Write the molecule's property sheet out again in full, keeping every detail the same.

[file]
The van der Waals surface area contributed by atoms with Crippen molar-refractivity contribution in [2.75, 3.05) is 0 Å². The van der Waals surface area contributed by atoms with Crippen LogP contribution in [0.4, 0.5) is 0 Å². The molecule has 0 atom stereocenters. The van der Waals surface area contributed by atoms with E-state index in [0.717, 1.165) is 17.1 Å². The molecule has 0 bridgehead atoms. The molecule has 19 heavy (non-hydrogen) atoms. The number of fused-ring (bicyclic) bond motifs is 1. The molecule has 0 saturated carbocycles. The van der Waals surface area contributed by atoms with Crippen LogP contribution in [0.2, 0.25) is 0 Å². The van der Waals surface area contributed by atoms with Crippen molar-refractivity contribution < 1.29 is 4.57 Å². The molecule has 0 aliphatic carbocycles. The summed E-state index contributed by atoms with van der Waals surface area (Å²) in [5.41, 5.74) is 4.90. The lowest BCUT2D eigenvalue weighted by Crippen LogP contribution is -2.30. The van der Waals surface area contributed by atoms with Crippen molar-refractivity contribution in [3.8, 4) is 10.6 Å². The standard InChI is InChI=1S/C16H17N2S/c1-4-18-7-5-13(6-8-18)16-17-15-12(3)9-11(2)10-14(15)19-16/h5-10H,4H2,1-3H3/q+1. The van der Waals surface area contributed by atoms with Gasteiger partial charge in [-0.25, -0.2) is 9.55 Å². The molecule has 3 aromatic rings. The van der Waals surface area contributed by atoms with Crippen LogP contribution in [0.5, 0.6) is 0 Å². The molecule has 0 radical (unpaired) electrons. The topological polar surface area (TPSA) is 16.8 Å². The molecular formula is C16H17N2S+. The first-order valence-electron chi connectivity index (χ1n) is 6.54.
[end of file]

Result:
The van der Waals surface area contributed by atoms with Crippen molar-refractivity contribution in [2.75, 3.05) is 0 Å². The van der Waals surface area contributed by atoms with Crippen LogP contribution in [0.4, 0.5) is 0 Å². The molecule has 0 atom stereocenters. The van der Waals surface area contributed by atoms with E-state index in [0.717, 1.165) is 17.1 Å². The molecule has 0 bridgehead atoms. The molecule has 19 heavy (non-hydrogen) atoms. The number of fused-ring (bicyclic) bond motifs is 1. The molecule has 0 saturated carbocycles. The van der Waals surface area contributed by atoms with Crippen LogP contribution in [0.2, 0.25) is 0 Å². The van der Waals surface area contributed by atoms with Crippen molar-refractivity contribution < 1.29 is 4.57 Å². The molecule has 0 aliphatic carbocycles. The summed E-state index contributed by atoms with van der Waals surface area (Å²) in [5.41, 5.74) is 4.90. The lowest BCUT2D eigenvalue weighted by Crippen LogP contribution is -2.30. The van der Waals surface area contributed by atoms with Crippen molar-refractivity contribution in [3.8, 4) is 10.6 Å². The standard InChI is InChI=1S/C16H17N2S/c1-4-18-7-5-13(6-8-18)16-17-15-12(3)9-11(2)10-14(15)19-16/h5-10H,4H2,1-3H3/q+1. The van der Waals surface area contributed by atoms with Gasteiger partial charge in [-0.25, -0.2) is 9.55 Å². The molecule has 3 aromatic rings. The van der Waals surface area contributed by atoms with Crippen LogP contribution in [0.5, 0.6) is 0 Å². The molecule has 0 radical (unpaired) electrons. The topological polar surface area (TPSA) is 16.8 Å². The molecular formula is C16H17N2S+. The first-order valence-electron chi connectivity index (χ1n) is 6.54.